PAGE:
DDoS (Distributed Denial of Service) attacks take many forms and have been around for years on the internet. The gist of the attack is that a target is flooded with junk traffic of some kind, overloading their network to a degree that the user loses their outbound connection to the internet. In the case of the issue in gaming, DDoS attacks are often used by nefarious gamers to force their competition from the match in a multiplayer game, forcing a win by default. The usage of these attacks in games obviously ruins the fun, so many companies are quick to try and stifle the attackers, usually by banning their accounts in their games.
It also doesn’t help matters much that in recent years there has been an explosion in the popularity and commonality of these attacks online. And since DDoS attacks are often tied to extortion demands, infighting between hacker groups and other malfeasance, there has also been considerable growth in “DDoS-for-hire services”. These illegal operations are often marketed under the term “booters” to directly target gamers wishing to make use of them to boot the competition, hence the name. These are services set up by hackers who compromise servers and PCs with some type of remote control software, essentially stealing the machine and its connection for nefarious purposes. The DDoS service then uses a simple web portal to send out commands to the botnet, on the behalf of paying customers.
But now, Ubisoft is stepping up to help fight back against the problem in one of their most popular games, Rainbow Six Siege. Players who use booters in Siege will now begin receiving permanent bans from the game.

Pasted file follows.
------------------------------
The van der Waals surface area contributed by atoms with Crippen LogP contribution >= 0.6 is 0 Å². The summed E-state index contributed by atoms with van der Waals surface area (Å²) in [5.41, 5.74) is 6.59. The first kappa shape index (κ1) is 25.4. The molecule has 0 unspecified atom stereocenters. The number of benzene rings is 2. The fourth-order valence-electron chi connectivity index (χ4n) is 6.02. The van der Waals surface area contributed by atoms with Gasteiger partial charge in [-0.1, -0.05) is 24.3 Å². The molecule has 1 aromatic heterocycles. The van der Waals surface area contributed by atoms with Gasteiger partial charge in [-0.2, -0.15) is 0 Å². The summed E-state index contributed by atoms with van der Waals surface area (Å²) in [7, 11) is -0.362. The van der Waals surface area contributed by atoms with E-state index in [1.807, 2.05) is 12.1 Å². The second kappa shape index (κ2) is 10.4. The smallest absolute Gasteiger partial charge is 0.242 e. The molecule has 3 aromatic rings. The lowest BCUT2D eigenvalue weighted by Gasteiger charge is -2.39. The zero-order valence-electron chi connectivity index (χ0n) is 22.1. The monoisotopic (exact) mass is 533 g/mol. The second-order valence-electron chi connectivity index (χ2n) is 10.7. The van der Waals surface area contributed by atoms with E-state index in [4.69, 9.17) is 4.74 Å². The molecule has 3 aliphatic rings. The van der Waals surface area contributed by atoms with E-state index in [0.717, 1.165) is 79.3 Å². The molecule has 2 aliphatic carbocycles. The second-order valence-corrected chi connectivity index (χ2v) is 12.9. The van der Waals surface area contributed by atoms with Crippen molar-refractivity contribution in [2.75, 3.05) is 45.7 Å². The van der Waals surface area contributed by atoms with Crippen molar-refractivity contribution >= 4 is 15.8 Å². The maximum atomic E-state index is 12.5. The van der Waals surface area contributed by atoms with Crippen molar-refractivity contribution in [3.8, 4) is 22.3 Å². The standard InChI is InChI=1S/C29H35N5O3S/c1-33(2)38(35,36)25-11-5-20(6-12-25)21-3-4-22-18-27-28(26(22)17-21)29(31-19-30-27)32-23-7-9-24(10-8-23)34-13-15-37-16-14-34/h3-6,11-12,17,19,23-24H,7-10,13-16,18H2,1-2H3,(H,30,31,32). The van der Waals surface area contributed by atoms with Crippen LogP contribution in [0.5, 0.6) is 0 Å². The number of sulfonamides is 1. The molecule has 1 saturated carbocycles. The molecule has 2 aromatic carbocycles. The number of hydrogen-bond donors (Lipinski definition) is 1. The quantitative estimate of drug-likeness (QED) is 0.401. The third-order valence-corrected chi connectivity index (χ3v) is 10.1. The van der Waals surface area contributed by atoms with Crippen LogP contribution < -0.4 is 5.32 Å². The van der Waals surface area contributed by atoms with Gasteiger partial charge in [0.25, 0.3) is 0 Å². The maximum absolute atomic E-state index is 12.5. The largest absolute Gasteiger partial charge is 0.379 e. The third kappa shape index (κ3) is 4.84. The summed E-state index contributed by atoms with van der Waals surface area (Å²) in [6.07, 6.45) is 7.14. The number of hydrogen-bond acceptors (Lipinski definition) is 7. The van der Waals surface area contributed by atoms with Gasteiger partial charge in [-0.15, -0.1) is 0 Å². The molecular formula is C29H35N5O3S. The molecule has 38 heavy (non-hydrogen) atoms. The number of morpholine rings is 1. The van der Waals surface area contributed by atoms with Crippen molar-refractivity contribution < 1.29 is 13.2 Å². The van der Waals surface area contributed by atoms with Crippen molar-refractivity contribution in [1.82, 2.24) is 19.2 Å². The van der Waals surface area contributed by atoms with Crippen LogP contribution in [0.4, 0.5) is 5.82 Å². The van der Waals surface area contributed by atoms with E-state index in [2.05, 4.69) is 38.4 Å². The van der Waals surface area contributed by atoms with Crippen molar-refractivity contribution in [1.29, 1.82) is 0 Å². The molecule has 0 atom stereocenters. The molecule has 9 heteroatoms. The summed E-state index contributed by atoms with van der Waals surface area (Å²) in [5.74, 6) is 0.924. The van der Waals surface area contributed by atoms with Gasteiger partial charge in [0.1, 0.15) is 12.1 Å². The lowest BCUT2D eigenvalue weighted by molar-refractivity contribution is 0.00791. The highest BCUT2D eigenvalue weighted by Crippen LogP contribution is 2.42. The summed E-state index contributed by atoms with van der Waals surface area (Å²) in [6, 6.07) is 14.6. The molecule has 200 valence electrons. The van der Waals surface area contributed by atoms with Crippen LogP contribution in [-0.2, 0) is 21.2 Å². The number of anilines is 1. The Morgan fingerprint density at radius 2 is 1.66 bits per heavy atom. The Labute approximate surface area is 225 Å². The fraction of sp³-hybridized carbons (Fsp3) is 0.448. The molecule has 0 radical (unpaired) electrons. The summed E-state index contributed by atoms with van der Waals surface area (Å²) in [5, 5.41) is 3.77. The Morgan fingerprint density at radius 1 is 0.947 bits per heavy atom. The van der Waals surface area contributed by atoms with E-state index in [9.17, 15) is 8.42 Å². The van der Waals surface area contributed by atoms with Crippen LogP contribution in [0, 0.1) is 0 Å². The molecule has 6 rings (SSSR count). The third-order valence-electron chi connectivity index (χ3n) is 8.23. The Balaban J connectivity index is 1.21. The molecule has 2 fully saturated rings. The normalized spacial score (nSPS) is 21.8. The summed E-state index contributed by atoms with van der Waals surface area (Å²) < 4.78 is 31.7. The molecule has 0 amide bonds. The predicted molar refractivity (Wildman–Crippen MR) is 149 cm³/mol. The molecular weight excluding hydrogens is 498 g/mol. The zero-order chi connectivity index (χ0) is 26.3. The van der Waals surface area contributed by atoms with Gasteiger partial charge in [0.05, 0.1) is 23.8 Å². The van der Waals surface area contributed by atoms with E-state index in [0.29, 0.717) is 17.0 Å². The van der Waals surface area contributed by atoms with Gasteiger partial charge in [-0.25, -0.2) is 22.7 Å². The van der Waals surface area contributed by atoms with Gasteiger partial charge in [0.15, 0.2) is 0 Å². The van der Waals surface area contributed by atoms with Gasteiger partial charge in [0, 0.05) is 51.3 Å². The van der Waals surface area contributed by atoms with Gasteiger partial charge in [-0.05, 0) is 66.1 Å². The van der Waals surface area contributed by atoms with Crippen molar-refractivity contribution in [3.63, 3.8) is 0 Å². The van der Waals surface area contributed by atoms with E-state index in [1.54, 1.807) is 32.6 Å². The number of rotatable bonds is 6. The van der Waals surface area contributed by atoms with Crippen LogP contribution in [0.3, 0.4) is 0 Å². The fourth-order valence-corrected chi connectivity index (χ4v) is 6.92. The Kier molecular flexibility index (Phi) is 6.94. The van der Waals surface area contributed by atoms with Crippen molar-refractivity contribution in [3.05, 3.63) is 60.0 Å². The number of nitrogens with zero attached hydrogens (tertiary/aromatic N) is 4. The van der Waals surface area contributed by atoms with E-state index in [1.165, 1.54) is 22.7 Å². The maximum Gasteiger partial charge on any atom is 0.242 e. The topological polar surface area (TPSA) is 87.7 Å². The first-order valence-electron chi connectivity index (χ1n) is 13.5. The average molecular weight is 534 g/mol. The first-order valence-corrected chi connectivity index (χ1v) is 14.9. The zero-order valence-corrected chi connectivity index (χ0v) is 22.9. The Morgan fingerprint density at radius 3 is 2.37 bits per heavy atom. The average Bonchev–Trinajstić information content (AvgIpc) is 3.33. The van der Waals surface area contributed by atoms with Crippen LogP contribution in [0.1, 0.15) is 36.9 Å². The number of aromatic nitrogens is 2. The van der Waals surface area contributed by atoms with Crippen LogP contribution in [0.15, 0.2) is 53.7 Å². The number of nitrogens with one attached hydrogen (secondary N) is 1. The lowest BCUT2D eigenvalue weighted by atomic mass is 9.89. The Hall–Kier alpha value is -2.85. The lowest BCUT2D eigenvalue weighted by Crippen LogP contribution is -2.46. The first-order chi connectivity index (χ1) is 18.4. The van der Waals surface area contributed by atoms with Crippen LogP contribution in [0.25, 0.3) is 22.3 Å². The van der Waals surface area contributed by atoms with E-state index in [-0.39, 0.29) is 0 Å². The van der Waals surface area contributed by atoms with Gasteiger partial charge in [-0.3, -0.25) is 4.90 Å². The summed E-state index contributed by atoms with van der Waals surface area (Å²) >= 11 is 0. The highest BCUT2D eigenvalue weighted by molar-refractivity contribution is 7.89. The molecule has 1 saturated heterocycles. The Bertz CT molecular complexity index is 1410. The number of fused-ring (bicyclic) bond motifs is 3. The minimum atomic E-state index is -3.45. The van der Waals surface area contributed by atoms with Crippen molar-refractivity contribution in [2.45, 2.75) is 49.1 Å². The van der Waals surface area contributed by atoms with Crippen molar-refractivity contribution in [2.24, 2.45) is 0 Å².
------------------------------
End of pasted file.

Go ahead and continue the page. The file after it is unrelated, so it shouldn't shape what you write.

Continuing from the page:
Ubisoft will not be letting up after banning the accounts either, and will send out cease & desist requests to DDoS-for-hire services caught facilitating the attacks. There’s likely other plans in the works to curb these attacks in their games, but Ubisoft wisely played a little close to the chest to prevent their targets from avoiding detection.
It’s definitely questionable as to whether the legal action route will be effective though, as the sheer volume of botnets out in the wild is innumerable. And there will always be more malware, and more botmasters looking to make an easy buck monetizing these infected hosts. And since the services are illegal in nature, shutting them down is often very difficult if not impossible. Sure, banning bad actors and trying to shut them down is a good approach, but it’s a bandaid solution. Trouble is, there’s not much else Ubisoft can do without expending considerable amounts of money on legal cases and also getting massive law enforcement cooperation.
The recent banwave comes as a result of these attacks in Rainbow Six Siege comes during the Operation Ember Rise expansion of content, forcing Ubisoft’s hand. Operation Ember Rise introduced two new Operators into the online shooter, as well as a handful of new weapons and tools to make use of in matches. Ubisoft also reworked various maps to change up the meta-game. Another change that the company made, and is suspected of being a motivating cause behind the attacks on the game, is that multiplayer rankings were reset, so cheaters lost their progress on the global leaderboards.